NEW YORK - Billy Beane and J.P. Ricciardi knew this time would come. Yet, watching it from afar doesn't make it any more palatable.
The two general managers both had their shot at taking the reigns Theo Epstein holds, general manager of the Boston Red Sox. They understood at the time both the adoration of being on top and the pitfalls that would come with the job if things started going south.
With Epstein now taking his share of slings and arrows while the Sox meander toward the offseason, both Beane and Ricciardi want to make it clear that Boston has the right man in the front office.
"(Epstein) is flat out of the best GMs in the game," said Bean, the man who holds the same position for the Oakland A's. "He's doing it in a very difficult situation and in a very demanding market, which is what makes the franchise great. It's pretty amazing that they are, what, 10 games over .500 (as of yesterday) and they've basically lost their entire team at some point.
"It's a balance we all face, and all of us know when we got into the job it's part of the deal. Listen, the fact of the matter is when you're winning everybody loves you, and when you're not winning nobody loves you. That's the deal."
Ricciardi, who was first wooed by Boston ownership to succeed interim GM Mike Port before taking the same job with the Toronto Blue Jays, agrees with Beane that some might be losing sight of the big picture when it comes to Epstein.
"From one GM to another GM, the Red Sox have of the best GMs in the game," said Ricciardi. "They have a very smart guy who has done very well with resources and made great decisions. But, unfortunately, you aren't going to make the right decision every time.
"Look at (Edgar) Renteria. We've been in that situation, too. Everybody in baseball is smart enough to know if you have a player you don't think is going to work out, then you take that player and you move him. The plus of doing that is: a) you save money, and b) you don't have to see the guy play every day. You're smart enough to realize that you made a mistake and that player isn't going to function playing for you.
"To think every move that you make is going to be a home run is just unreasonable."
The perspective of the two GMs might appear biased, but, according to Ricciardi, it's for good reason.
"You can't explain the job to anybody," he said, "and anybody who isn't in the job is going to have absolutely no compassion or sympathy for someone who is in the job."
One aspect of the job that both Ricciardi and Bean insist Epstein has successfully executed is patience, something that can be the most challenging in Boston.
"Their farm system, since Theo has taken over, is not only very good now, but some of the fruits of their farm system are up there playing now," Beane said. "When you bring up young players and they're playing in such critical roles, it gives you far greater economical power going forward. When you're not spending $9 million on a closer because you've drafted and developed one yourself, and not traded him away at the previous trade deadline, you have far more substantial buying power for other needs.
"Don't kid yourself; it's easy to say now you wouldn't trade Papelbon. But you don't think every other team and their mother didn't ask about him at the (2005) trade deadline when nobody knew who he was."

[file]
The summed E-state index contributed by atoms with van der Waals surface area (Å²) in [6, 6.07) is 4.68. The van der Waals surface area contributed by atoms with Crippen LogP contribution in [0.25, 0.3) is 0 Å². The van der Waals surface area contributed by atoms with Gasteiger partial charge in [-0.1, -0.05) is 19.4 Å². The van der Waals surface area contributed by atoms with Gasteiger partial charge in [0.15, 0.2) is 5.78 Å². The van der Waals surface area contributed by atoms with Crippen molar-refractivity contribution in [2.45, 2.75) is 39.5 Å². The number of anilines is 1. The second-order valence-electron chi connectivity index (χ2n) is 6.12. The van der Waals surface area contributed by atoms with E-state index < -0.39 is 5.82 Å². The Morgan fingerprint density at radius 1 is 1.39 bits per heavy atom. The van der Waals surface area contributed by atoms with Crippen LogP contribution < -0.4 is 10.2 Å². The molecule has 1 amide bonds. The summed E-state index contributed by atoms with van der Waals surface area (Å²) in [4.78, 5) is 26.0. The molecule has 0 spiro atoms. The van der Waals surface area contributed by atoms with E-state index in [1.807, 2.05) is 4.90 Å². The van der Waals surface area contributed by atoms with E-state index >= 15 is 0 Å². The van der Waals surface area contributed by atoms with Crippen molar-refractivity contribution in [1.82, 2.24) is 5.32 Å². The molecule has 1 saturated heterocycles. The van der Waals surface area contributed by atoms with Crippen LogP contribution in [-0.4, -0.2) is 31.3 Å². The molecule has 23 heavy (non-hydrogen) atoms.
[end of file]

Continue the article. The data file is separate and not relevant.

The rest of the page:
Perhaps the two areas Epstein is being the most criticized for are Boston's payroll (close to $130 million) and the fact that, since he arrived prior to the '03 season, all the Red Sox have done is win. A winning season is still a likelihood, but the club's string of three straight postseason appearances has gone to the wayside.
"You're in a tough situation from the start," Ricciardi said. "Every team comes with its challenges and every team comes with its expectations. That in itself is a very, very hard thing. It's not easy. When you're in a place like Boston, which is very demanding, there is going to be less room for sympathy.
"I think what has happened in Boston is that they've won, and the curse that comes with winning is the expectation that you are going to win every year. Ultimately, somebody is going to be in a position where you don't win, and when you don't win a lot of things rear their ugly heads. Nobody is going to win every year.
"People have really forgotten how good it has been there. I don't really think there is a reality check there. They are sitting there thinking we should win all the time, and it doesn't work that way."
As the Red Sox trudge their way toward the offseason and through this weekend's anticlimactic, four-game set at Yankee Stadium, Epstein is in Portland, Maine, hoping to witness a small victory - an Eastern League championship for Boston's Double-A affiliate, the Portland Sea Dogs.
Not quite the title those die-hard Red Sox Nation types who braved Interstate 95 south this weekend bound for the Bronx were banking on.
"The balance is trying to achieve both, satisfy the daily need of your fan base, but at the same time develop a long-term plan. That's why it's so difficult in big markets," Beane said. "Brian Cashman is trying to do that in New York as well, and Theo is certainly doing that in Boston. And quite frankly, Theo has done that."